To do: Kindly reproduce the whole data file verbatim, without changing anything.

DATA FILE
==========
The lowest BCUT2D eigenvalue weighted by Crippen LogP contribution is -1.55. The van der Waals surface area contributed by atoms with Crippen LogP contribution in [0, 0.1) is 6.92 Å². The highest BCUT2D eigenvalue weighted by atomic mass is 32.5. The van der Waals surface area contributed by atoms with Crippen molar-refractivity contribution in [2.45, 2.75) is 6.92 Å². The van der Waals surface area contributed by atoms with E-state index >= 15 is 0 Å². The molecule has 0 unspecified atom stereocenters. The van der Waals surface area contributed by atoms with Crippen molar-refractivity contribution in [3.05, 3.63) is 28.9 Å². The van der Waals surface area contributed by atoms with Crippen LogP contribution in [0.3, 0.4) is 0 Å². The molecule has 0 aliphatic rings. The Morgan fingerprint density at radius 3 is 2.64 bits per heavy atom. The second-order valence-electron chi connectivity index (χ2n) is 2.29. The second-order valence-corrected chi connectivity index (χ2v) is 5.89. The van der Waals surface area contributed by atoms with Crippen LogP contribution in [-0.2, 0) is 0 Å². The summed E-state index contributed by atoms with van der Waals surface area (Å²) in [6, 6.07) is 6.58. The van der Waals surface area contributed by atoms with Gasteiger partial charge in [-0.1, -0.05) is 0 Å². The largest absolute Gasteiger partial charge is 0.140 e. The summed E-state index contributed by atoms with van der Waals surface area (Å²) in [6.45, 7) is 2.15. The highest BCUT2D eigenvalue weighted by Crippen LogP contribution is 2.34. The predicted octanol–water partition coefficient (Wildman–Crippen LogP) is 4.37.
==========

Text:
The lowest BCUT2D eigenvalue weighted by Crippen LogP contribution is -1.55. The van der Waals surface area contributed by atoms with Crippen LogP contribution in [0, 0.1) is 6.92 Å². The highest BCUT2D eigenvalue weighted by atomic mass is 32.5. The van der Waals surface area contributed by atoms with Crippen molar-refractivity contribution in [2.45, 2.75) is 6.92 Å². The van der Waals surface area contributed by atoms with E-state index >= 15 is 0 Å². The molecule has 0 unspecified atom stereocenters. The van der Waals surface area contributed by atoms with Crippen molar-refractivity contribution in [3.05, 3.63) is 28.9 Å². The van der Waals surface area contributed by atoms with Crippen LogP contribution in [0.3, 0.4) is 0 Å². The molecule has 0 aliphatic rings. The Morgan fingerprint density at radius 3 is 2.64 bits per heavy atom. The second-order valence-electron chi connectivity index (χ2n) is 2.29. The second-order valence-corrected chi connectivity index (χ2v) is 5.89. The van der Waals surface area contributed by atoms with Crippen LogP contribution in [-0.2, 0) is 0 Å². The summed E-state index contributed by atoms with van der Waals surface area (Å²) in [6, 6.07) is 6.58. The van der Waals surface area contributed by atoms with Gasteiger partial charge in [-0.1, -0.05) is 0 Å². The largest absolute Gasteiger partial charge is 0.140 e. The summed E-state index contributed by atoms with van der Waals surface area (Å²) in [6.45, 7) is 2.15. The highest BCUT2D eigenvalue weighted by Crippen LogP contribution is 2.34. The predicted octanol–water partition coefficient (Wildman–Crippen LogP) is 4.37.